Palsgrove’s Points

The NFL Combine is freaking weird. Imagine you’re about to leave college and you need a job, so you are asked to attend a career fair with 32 potential employers who all want to interview you, allow the American media to interview you and have their team’s doctors give you a complete medical evaluation where they actively look for anything wrong with you and try and find flaws in your body — oh, and they make you perform some of the same physical tests you did in gym class as a kid. Weird, right? 

And yet, that is precisely what happens in Indianapolis every year as the NFL preps for its upcoming draft (which is also a weird concept if you step back, and kinda backward). The NFL invites 320-something of the best football players in the NCAA and gathers them in Indy for a week of testing, interviews and all-around chaos. 

Also, why is it called the Combine? Isn’t a combine a piece of farming equipment? (That is a legitimate question I got from my editor in preparation for this column). So it’s called the Combine, pronounced (KHAHM’-byn), but it should be pronounced (KHUHM’-byn). That is what it was: Just a combination of a bunch of different teams who wanted to medically evaluate the players they were going to draft, and those teams decided to place those tests in the same city for ease of travel. 

It is a bizarre process with a strange history, but there are still some things the NFL does that make me tilt my head. 

Some prospects can just … say no?

Caleb Williams, a quarterback out of USC, will be the first player to be drafted in the NFL Draft in April. At this point, the only question is whether or not the Bears are the team picking him. Well, Williams decided to attend the combine, but he declined to perform any of the physical tests and declined to be evaluated medically, which is basically unheard of.

If you are unfamiliar with the combine and the NFL Draft process, you may look at that paragraph and think, “Well, if he’s a lock to go 1.01, why would he test? He has nothing to prove.” You would be absolutely correct, but that doesn’t make him any less of an outlier because Williams is the first prospect ever to decline the medical tests.

Per Jonathan Jones at CBS Sports, “One league source believes Williams is the first combine invitee to attend the event after declining the medical exams, which are typically considered to be one of the most essential elements of the combine.”

Williams wasn’t the only player to make waves by not participating in something. Marvin Harrison Jr., the superstar wideout from Ohio State and the No. 1 non-quarterback on my board, declined to participate in the mandatory press interviews. And it’s not like he announced that a week prior; he told the media and the NFL he would be there and then just … dipped. 

Technically, it is all voluntary, but why would two of the best players decline to volunteer their time for press and medicals? And why has it become standard practice for players to pick and choose what athletic tests they participate in? Because players don’t want to show their weaknesses.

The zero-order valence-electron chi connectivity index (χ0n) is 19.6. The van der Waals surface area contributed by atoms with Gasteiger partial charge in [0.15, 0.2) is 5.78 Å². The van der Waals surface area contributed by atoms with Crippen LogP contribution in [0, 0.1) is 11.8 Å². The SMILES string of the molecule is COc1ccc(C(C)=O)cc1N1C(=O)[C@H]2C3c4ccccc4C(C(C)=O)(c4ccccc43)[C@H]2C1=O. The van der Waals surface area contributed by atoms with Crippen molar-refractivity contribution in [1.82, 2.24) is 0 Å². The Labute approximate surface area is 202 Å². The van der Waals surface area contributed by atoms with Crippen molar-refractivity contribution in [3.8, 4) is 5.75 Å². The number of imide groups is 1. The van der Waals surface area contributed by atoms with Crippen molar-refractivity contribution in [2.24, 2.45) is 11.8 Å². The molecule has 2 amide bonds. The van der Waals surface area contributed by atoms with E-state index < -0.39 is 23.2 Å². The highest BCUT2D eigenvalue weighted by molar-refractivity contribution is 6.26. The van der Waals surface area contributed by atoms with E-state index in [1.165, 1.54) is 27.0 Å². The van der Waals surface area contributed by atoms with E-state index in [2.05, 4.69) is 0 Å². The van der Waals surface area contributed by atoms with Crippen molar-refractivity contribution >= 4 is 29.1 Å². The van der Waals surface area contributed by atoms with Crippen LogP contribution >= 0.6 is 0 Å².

According to Pro Football Talk about Yahoo Sports, “Of the 321 players invited, here’s how many did each of the six Combine tests: 230 did the vertical. 222 did the broad jump. 220 did the 40-yard dash. 89 did the shuttle. 77 did the three-cone drill. 72 did the bench press.” 

Players won’t participate in events if there’s a worry about their performance in that event or even a hint of doubt about how it will affect their draft stock. And that goes for all events, even one of the premier events like the 40. 

Does the 40-yard dash even matter?

The 40-yard dash is very simple. Each player lines up in a 3-point track stance and runs as fast as they can 40 yards in a straight line, and that number is how fast they’ll be for the rest of their lives. The funniest thing about it? When have you ever seen an NFL player stand in a track stance and sprint 40 yards straight downfield in a football game? You haven’t, right? In fact, some of the best receivers in the NFL had rather poor 40s in their combine. 

For some reference, Texas wide receiver Adonai Mitchell set the best 40-yard time ever at 4.21 seconds very recently. A good time for a WR is widely considered anything under 4.40, but here’s a list of some NFLers who ran slower than 4.40 from USA Today Sports. DeAndre Hopkins ran a 4.57 in 2013. Davante Adams ran a 4.56 in 2014. Mike Evans ran a 4.53 in 2014. Antonio Brown ran a 4.56 in 2010. Demaryius Thomas ran a 4.52 in 2010. Dez Bryant ran a 4.52 in 2010. Cooper Kupp ran a 4.62 in 2017. Allen Robinson ran a 4.6 in 2014. 

Four of those guys are either surefire or borderline hall of famers, and that’s not even including Puka Nacua, who ran a 4.57 40 and reset the rookie WR yardage record. Kind of weird how highly we view good 40 times when they don’t really matter.

Palsgrove is the asst. sports editor for the Liberty Champion. Follow him on X

Leave a Reply

Your email address will not be published. Required fields are marked *